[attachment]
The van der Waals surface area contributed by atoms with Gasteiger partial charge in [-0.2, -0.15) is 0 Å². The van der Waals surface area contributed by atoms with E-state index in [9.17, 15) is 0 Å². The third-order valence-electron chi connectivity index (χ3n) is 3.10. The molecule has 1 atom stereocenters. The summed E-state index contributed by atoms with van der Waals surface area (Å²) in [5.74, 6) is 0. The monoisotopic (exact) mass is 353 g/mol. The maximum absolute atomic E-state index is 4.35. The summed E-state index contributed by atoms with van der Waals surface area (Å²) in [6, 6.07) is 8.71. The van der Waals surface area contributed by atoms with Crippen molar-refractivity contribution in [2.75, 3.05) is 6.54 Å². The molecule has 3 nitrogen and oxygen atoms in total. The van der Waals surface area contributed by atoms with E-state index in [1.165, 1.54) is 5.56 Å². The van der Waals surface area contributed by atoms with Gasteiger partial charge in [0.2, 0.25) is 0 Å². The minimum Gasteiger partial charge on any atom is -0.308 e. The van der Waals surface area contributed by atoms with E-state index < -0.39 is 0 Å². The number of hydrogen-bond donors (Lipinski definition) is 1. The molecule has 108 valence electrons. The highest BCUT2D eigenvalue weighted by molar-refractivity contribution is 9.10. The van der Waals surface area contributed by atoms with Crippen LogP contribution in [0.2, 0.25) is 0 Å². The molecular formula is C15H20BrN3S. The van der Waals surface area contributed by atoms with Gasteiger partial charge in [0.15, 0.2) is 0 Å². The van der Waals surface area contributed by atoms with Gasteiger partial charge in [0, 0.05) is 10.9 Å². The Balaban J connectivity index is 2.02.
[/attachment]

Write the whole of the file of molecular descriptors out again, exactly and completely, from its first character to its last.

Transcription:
The van der Waals surface area contributed by atoms with Gasteiger partial charge in [-0.2, -0.15) is 0 Å². The van der Waals surface area contributed by atoms with E-state index in [9.17, 15) is 0 Å². The third-order valence-electron chi connectivity index (χ3n) is 3.10. The molecule has 1 atom stereocenters. The summed E-state index contributed by atoms with van der Waals surface area (Å²) in [5.74, 6) is 0. The monoisotopic (exact) mass is 353 g/mol. The maximum absolute atomic E-state index is 4.35. The summed E-state index contributed by atoms with van der Waals surface area (Å²) in [6, 6.07) is 8.71. The van der Waals surface area contributed by atoms with Crippen molar-refractivity contribution in [2.75, 3.05) is 6.54 Å². The molecule has 3 nitrogen and oxygen atoms in total. The van der Waals surface area contributed by atoms with E-state index in [1.165, 1.54) is 5.56 Å². The van der Waals surface area contributed by atoms with Gasteiger partial charge in [0.2, 0.25) is 0 Å². The minimum Gasteiger partial charge on any atom is -0.308 e. The van der Waals surface area contributed by atoms with E-state index < -0.39 is 0 Å². The number of hydrogen-bond donors (Lipinski definition) is 1. The molecule has 108 valence electrons. The highest BCUT2D eigenvalue weighted by molar-refractivity contribution is 9.10. The van der Waals surface area contributed by atoms with Crippen LogP contribution in [0.2, 0.25) is 0 Å². The molecular formula is C15H20BrN3S. The van der Waals surface area contributed by atoms with Gasteiger partial charge in [0.15, 0.2) is 0 Å². The van der Waals surface area contributed by atoms with Gasteiger partial charge in [0, 0.05) is 10.9 Å². The Balaban J connectivity index is 2.02.